The Best Handful of Tips 5 – Training Secrets
Having run training workshops in many countries I have had fun trying out new training ways.
At the Singapore Institute of Management I ran 31 workshops. Due to their evaluation programmes I was able to experiment with different training ways.
I now have a chance to share my experiences with you.
As we age our hearing, sight and physical reactions decline. Learning can be slower so allow extra time when teaching new tasks to older adults. There is no lessening of the ability to learn as we age.
Your first job is to find out what people already know. Then find out what they want to know or need to know. You can then develop a challenging and enjoyable programme relevant to their needs.
Never forget, people learn best when they are enjoying their training.
Five of the best tips to help adults learn new tasks
1. Get people involved in planning their own training
List topics and let them help select what they need to learn and which topics are the most urgently needed.
People have many experiences to share and like to contribute.
2. People learn best when they know they need new skills
Arouse interest to encourage people to want to learn.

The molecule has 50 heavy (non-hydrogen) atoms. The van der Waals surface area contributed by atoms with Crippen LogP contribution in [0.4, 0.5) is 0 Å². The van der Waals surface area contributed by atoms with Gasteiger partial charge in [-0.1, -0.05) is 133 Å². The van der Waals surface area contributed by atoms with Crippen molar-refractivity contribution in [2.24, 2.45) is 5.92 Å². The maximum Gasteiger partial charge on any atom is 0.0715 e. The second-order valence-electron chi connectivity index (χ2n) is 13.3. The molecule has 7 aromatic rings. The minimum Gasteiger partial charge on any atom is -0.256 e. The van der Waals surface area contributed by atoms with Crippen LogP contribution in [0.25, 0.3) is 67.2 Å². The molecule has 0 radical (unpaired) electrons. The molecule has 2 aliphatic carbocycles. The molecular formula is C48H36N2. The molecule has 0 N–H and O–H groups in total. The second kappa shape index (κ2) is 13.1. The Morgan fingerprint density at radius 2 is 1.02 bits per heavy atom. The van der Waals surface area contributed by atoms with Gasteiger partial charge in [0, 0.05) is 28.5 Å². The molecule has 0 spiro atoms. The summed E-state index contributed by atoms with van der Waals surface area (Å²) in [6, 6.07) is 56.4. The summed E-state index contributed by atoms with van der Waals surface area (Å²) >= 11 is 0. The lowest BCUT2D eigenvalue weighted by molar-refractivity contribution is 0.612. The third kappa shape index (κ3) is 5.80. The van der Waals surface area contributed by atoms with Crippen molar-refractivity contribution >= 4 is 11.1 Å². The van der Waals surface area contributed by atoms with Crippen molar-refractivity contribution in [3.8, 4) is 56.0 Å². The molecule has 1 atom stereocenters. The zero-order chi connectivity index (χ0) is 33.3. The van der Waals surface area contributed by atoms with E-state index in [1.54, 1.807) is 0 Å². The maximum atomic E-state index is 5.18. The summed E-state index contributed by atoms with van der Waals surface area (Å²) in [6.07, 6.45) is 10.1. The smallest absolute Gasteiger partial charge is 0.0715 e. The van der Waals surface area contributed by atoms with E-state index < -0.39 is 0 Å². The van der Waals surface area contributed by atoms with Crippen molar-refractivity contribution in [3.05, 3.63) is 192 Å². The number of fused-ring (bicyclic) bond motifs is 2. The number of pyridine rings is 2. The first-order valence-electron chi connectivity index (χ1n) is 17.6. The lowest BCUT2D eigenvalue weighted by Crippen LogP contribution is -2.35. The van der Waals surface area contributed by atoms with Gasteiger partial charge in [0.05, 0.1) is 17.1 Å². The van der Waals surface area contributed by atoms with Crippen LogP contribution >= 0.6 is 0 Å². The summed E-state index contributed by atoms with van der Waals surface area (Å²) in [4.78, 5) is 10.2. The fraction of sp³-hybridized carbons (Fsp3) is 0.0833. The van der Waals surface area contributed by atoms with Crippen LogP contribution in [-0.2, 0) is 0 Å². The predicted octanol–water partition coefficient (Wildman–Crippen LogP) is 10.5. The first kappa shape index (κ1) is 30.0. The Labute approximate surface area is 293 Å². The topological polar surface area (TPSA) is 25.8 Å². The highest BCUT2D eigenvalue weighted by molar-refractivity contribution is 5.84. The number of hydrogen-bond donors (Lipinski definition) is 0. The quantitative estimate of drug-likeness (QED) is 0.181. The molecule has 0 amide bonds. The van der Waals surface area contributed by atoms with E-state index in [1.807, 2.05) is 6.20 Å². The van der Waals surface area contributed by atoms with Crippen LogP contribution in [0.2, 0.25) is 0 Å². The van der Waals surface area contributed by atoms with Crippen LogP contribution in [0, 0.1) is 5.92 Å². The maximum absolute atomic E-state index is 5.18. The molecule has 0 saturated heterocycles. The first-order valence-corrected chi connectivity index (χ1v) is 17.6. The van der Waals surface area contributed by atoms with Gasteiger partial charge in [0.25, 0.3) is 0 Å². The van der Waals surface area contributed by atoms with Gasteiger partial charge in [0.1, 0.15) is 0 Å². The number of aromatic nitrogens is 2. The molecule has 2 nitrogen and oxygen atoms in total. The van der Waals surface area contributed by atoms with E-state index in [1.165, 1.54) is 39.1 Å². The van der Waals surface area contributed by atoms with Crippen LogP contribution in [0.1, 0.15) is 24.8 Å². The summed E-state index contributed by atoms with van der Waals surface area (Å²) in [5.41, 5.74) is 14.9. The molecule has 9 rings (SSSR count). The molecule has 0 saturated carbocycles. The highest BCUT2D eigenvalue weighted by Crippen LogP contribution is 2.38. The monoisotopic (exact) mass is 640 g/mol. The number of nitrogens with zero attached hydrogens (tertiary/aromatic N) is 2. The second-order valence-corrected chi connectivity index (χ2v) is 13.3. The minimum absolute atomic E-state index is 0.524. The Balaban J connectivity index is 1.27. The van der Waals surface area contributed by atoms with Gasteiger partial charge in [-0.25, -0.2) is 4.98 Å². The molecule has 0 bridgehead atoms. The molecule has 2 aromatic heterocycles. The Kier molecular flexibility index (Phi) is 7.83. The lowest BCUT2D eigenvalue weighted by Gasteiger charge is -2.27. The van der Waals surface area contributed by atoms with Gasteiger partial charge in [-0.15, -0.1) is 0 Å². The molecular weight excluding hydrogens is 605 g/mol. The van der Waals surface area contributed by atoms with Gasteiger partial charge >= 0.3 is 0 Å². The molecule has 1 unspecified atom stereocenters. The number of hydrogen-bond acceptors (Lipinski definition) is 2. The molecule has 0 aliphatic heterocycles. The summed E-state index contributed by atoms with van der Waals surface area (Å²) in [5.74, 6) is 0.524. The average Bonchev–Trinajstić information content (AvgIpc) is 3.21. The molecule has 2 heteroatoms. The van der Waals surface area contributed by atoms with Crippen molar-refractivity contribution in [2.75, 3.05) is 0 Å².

Structure training around tasks relevant to work needs, to problem-solving, or life situations.
3. Make training challenging and enjoyable
Lecturing is one of the most ineffective way to train, so keep talks to a minimum.
People enjoy training games and challenging competitions.
Set up teams and let the teams compete for solutions to problems or new ways to work. Give small prizes for the best results.
Encourage participants to express their opinions and have lively discussions.
4. Use a variety of training methods
People will learn more quickly if you use different training ways. Use group discussion, role playing etc. with plenty of good visual aids. (See “Training Secrets – Helping Adults Learn” for different ways to train. ISBN – 0- 9583538-8-3)
5. Short bouts of learning are better than one long session
Short repetitive training sessions can help reinforce learning. Long sessions can be very tiring and boring.
Short repetitive training sessions can help reinforce learning because they have more impact and relevance.
Keep asking; “What did we learn at our last training session?”
If people start to wilt during training sessions take a break. Play a ball game, let them go for a walk or a swim, or break for coffee. Do something different, so they return refreshed and keen to continue.
– Geoffrey Moss
“Training should be to inspire action rather than to fill with knowledge.”